'Tiger King: Murder, Mayhem and Madness': Welcome to Weird America

By Kurt Loder

March 27, 2020 7 min read

'Tiger King: Murder, Mayhem and Madness': Welcome to Weird America

This Netflix documentary might have been custom-made for people trapped in a plague lockdown with nothing but too much time on their hands. Although it follows real people engaged in real things they really did, "Tiger King: Murder, Mayhem and Madness" has the feeling of an alien artifact that just came screaming in from some faraway star cluster. There's nothing in it — not the bad clothes, the bad haircuts, the lamentable life choices — that suggests an origin here on Earth. Or maybe I just need to get out more.

The story is set in the world of exotic-animal fanciers — the hinterland entrepreneurs who run private zoos in states like Oklahoma, Florida and South Carolina, and the family trade that flocks to them to have pictures taken with cuddly tiger cubs. There are specialists on this circuit — people devoted to camels, bears, bobcats and 20-foot pythons — but the main attraction is tigers. (We're told that there are more of these endangered beasts living in captivity in this country than there are living in the wild throughout the rest of the world.)

The main attraction of this five-hour series — which is not some sort of do-goody nature doc — is an Oklahoma zoo owner named Joe Schreibvogel, who goes by the name "Joe Exotic" and happily describes himself as a "gay, gun-carrying redneck with a mullet." Look at this guy: the black leather pants, the pistol on his hip, the rhinestone handcuffs on his belt, the earrings, the eyeliner and, yes, the mullet, which is dyed platinum. Joe describes his private zoo, which is located in rural Wynnewood, Oklahoma, as the "World's Largest Big Cat Park." But he has his eye on other prizes as well. He has a studio on his property in which he records songs for his self-released albums (I've heard worse), and he tapes a wildly eccentric internet video program. His showbiz style combines the la-di-da cadences of Christopher Guest's Corky St. Clair in "Waiting for Guffman" and the cramped smirk deployed by Mike Myers in the "Austin Powers" movies. If Joe didn't exist, no writer would dare to invent him.

Despite his unflagging air of manic exuberance, Joe has a problem. Her name is Carole Baskin, and she's one of those PETA people who hate the idea of wild animals being forced to live in cages. So she hates Joe Exotic and has devoted considerable time to bad-mouthing his cat park and harassing his porta-tiger roadshows. "I consider that b—— to be one of the biggest terrorists in the exotic-animal world right now," Joe says.

Carole, who has an animal operation of her own (all rescues, she claims), can afford to make Joe's life a living hell because, he says, she's a multimillionaire. This is where "Tiger King" gets really interesting. According to Joe, and to several other people from whom we hear, Carole inherited all her money from her wealthy second husband, Don, who went missing some years ago and has never been found. (Police remain suspicious, and the case is still open.) Carole's behavior at the time of Don's disappearance was certainly odd, and rumors abound, the most colorful one being that Carole fed her dead hub to her tigers. Joe has improved on this story with his suggestion that Carole actually fed Don's dissected body into a meat grinder. (Carole allows that she does own a meat grinder but that it's quite small.)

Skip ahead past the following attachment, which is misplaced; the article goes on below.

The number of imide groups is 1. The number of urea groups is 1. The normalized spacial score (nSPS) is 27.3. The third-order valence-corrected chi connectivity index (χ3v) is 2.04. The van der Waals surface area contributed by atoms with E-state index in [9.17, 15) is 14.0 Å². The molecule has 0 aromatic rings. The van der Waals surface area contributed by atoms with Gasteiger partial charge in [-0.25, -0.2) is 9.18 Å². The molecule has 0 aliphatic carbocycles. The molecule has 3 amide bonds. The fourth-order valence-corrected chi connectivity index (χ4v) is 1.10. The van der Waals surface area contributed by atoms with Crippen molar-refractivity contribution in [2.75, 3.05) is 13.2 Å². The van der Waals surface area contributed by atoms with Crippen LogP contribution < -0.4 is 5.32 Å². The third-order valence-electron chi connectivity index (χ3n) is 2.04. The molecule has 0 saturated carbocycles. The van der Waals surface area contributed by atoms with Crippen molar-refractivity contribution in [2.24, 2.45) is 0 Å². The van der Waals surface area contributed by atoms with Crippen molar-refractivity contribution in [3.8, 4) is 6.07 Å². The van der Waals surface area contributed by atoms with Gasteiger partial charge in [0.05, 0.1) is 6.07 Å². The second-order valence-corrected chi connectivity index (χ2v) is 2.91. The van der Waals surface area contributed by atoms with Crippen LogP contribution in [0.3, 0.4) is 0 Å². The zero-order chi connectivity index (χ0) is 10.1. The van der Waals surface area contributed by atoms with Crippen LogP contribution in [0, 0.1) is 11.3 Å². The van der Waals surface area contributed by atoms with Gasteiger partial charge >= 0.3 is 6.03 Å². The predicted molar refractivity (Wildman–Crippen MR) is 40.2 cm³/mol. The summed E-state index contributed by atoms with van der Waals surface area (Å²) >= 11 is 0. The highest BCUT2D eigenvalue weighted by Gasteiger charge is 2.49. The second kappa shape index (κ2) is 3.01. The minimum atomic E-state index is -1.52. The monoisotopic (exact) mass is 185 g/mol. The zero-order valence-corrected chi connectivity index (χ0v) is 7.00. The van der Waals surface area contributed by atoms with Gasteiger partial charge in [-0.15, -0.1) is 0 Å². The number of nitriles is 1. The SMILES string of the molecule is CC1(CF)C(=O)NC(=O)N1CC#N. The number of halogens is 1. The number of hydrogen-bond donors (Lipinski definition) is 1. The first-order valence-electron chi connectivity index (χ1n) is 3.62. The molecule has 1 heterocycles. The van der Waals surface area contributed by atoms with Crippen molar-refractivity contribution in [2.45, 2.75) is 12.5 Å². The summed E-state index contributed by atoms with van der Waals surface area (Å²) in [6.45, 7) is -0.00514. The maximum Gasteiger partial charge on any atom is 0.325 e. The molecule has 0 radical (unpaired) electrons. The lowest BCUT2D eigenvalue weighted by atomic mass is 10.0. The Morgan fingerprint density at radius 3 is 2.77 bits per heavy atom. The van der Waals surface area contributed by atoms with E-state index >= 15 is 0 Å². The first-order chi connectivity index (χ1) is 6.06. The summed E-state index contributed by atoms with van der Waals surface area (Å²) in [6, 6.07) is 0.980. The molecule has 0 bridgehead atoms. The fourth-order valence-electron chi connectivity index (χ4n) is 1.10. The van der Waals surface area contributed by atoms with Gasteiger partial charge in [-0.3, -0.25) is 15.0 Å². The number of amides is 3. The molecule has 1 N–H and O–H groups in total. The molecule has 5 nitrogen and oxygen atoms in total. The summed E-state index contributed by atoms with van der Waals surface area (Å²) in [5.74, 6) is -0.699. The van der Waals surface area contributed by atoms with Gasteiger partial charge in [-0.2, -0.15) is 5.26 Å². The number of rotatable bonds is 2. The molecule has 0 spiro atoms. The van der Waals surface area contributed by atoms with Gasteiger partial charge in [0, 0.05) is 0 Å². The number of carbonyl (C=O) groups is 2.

As Carole makes Joe's life increasingly difficult, he becomes obsessed with her. "She was my No. 1 murdered-her-husband-and-fed-him-to-the-tigers crazy b——," he says. He mused about flying a helicopter over her animal park and dropping grenades on it. And in one installment of his internet show, we see him taking aim at a blow-up sex doll that's been rigged to look like Carole and then shooting it in the head. Lawsuits were inevitable and extensive.

Through all of this hoopla, we also get to make the acquaintance of some of Joe's fellow zoo enthusiasts. One of them, a man who calls himself Bhagavan "Doc" Antle, is a ponytailed collector of young women, whom he enjoys dressing in sexy cat-centric party outfits. One woman says that Antle is a doctor of "mystical science"; another reports that he pressured her to get breast implants (which she did). There's also a Las Vegas character named Jeff Lowe, a proud swinger whom we see with his very pregnant wife poring over some photos of potential nannies - searching for one who'll be hot enough for his continuing carnal needs. Then there's Mario Tabraue, a major-league drug dealer (retired) who believes he may have been the model for Tony Montana in "Scarface." Is there room here to note that Joe Exotic has two husbands, and a third on the way?

Made over a period of five years by directors Rebecca Chaiklin and Eric Goode, "Tiger King" bears unsurprising similarities to Errol Morris' "The Thin Blue Line" (wisps of dreamtime pacing and a few unnecessary recreated scenes). The material — the wild characters and their insane machinations — is all that any connoisseur of weird Americana could want. Unfortunately, it becomes a bit of a slog as the end heaves into view: These are basically stupid, cruddy people, and you may, after the third or fourth hour, find yourself growing eager to unmake their acquaintance.

 Photo courtesy of Netflix.
Photo courtesy of Netflix.

Kurt Loder is the film critic for Reason Online. To find out more about Kurt Loder and read features by other Creators Syndicate writers and cartoonists, visit the Creators Syndicate website at www.creators.com.

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